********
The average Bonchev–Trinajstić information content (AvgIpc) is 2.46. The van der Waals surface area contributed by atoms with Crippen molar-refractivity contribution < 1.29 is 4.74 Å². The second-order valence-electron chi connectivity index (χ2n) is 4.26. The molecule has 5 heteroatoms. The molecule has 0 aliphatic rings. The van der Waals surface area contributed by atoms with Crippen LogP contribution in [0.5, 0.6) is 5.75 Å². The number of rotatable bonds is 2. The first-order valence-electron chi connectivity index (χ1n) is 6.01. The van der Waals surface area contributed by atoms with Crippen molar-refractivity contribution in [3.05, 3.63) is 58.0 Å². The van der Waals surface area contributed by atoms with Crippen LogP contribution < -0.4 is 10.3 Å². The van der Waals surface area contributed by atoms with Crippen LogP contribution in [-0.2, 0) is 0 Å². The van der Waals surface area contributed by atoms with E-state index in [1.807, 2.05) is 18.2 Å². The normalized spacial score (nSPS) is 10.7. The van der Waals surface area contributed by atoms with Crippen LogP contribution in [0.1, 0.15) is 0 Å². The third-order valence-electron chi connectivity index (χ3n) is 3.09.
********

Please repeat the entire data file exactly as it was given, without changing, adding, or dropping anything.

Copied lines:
The average Bonchev–Trinajstić information content (AvgIpc) is 2.46. The van der Waals surface area contributed by atoms with Crippen molar-refractivity contribution < 1.29 is 4.74 Å². The second-order valence-electron chi connectivity index (χ2n) is 4.26. The molecule has 5 heteroatoms. The molecule has 0 aliphatic rings. The van der Waals surface area contributed by atoms with Crippen LogP contribution in [0.5, 0.6) is 5.75 Å². The number of rotatable bonds is 2. The first-order valence-electron chi connectivity index (χ1n) is 6.01. The van der Waals surface area contributed by atoms with Crippen molar-refractivity contribution in [3.05, 3.63) is 58.0 Å². The van der Waals surface area contributed by atoms with Crippen LogP contribution < -0.4 is 10.3 Å². The van der Waals surface area contributed by atoms with Crippen LogP contribution in [-0.2, 0) is 0 Å². The van der Waals surface area contributed by atoms with E-state index in [1.807, 2.05) is 18.2 Å². The normalized spacial score (nSPS) is 10.7. The van der Waals surface area contributed by atoms with Crippen LogP contribution in [0.1, 0.15) is 0 Å². The third-order valence-electron chi connectivity index (χ3n) is 3.09.